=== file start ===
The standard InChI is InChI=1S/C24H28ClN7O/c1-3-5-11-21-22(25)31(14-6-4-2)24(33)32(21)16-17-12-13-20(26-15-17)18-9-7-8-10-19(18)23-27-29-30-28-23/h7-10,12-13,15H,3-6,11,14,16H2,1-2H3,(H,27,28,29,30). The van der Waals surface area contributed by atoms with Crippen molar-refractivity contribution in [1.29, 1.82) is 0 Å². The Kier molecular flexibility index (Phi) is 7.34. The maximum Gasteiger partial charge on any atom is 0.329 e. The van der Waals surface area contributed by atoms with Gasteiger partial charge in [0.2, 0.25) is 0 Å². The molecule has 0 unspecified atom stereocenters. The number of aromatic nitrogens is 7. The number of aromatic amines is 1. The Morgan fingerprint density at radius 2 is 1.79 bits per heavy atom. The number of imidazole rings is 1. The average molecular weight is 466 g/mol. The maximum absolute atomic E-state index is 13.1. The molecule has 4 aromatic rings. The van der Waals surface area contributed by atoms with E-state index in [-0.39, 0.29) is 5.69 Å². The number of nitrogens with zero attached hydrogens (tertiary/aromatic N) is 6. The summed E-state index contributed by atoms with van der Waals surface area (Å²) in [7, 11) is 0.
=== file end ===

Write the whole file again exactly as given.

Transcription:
The standard InChI is InChI=1S/C24H28ClN7O/c1-3-5-11-21-22(25)31(14-6-4-2)24(33)32(21)16-17-12-13-20(26-15-17)18-9-7-8-10-19(18)23-27-29-30-28-23/h7-10,12-13,15H,3-6,11,14,16H2,1-2H3,(H,27,28,29,30). The van der Waals surface area contributed by atoms with Crippen molar-refractivity contribution in [1.29, 1.82) is 0 Å². The Kier molecular flexibility index (Phi) is 7.34. The maximum Gasteiger partial charge on any atom is 0.329 e. The van der Waals surface area contributed by atoms with Gasteiger partial charge in [0.2, 0.25) is 0 Å². The molecule has 0 unspecified atom stereocenters. The number of aromatic nitrogens is 7. The number of aromatic amines is 1. The Morgan fingerprint density at radius 2 is 1.79 bits per heavy atom. The number of imidazole rings is 1. The average molecular weight is 466 g/mol. The maximum absolute atomic E-state index is 13.1. The molecule has 4 aromatic rings. The van der Waals surface area contributed by atoms with E-state index in [-0.39, 0.29) is 5.69 Å². The number of nitrogens with zero attached hydrogens (tertiary/aromatic N) is 6. The summed E-state index contributed by atoms with van der Waals surface area (Å²) in [7, 11) is 0.